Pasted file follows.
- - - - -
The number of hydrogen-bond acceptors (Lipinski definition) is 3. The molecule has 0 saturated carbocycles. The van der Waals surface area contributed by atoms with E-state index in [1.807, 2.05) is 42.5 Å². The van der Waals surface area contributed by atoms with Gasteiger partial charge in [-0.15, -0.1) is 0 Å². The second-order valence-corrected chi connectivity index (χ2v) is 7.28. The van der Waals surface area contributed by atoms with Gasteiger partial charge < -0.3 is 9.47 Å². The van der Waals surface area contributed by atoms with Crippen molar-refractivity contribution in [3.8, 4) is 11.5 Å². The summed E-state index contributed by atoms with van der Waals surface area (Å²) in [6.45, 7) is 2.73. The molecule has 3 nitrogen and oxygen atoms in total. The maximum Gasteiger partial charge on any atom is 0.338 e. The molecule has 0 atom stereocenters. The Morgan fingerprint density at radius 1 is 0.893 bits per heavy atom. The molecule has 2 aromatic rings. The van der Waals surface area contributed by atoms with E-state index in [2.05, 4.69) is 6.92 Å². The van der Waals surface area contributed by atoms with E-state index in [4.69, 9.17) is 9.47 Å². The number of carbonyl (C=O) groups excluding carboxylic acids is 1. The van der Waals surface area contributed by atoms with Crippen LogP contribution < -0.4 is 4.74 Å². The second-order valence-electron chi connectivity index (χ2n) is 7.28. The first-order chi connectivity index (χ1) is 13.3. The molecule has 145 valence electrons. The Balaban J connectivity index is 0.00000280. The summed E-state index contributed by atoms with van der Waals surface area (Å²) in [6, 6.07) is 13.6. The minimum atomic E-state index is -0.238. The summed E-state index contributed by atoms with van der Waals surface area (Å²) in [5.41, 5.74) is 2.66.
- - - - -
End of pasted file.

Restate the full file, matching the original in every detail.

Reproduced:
The number of hydrogen-bond acceptors (Lipinski definition) is 3. The molecule has 0 saturated carbocycles. The van der Waals surface area contributed by atoms with E-state index in [1.807, 2.05) is 42.5 Å². The van der Waals surface area contributed by atoms with Gasteiger partial charge in [-0.15, -0.1) is 0 Å². The second-order valence-corrected chi connectivity index (χ2v) is 7.28. The van der Waals surface area contributed by atoms with Gasteiger partial charge < -0.3 is 9.47 Å². The van der Waals surface area contributed by atoms with Crippen molar-refractivity contribution in [3.8, 4) is 11.5 Å². The summed E-state index contributed by atoms with van der Waals surface area (Å²) in [6.45, 7) is 2.73. The molecule has 3 nitrogen and oxygen atoms in total. The maximum Gasteiger partial charge on any atom is 0.338 e. The molecule has 0 atom stereocenters. The Morgan fingerprint density at radius 1 is 0.893 bits per heavy atom. The molecule has 2 aromatic rings. The van der Waals surface area contributed by atoms with E-state index in [2.05, 4.69) is 6.92 Å². The van der Waals surface area contributed by atoms with E-state index in [4.69, 9.17) is 9.47 Å². The number of carbonyl (C=O) groups excluding carboxylic acids is 1. The van der Waals surface area contributed by atoms with Crippen LogP contribution < -0.4 is 4.74 Å². The second-order valence-electron chi connectivity index (χ2n) is 7.28. The first-order chi connectivity index (χ1) is 13.3. The molecule has 145 valence electrons. The Balaban J connectivity index is 0.00000280. The summed E-state index contributed by atoms with van der Waals surface area (Å²) in [6, 6.07) is 13.6. The minimum atomic E-state index is -0.238. The summed E-state index contributed by atoms with van der Waals surface area (Å²) in [5.41, 5.74) is 2.66.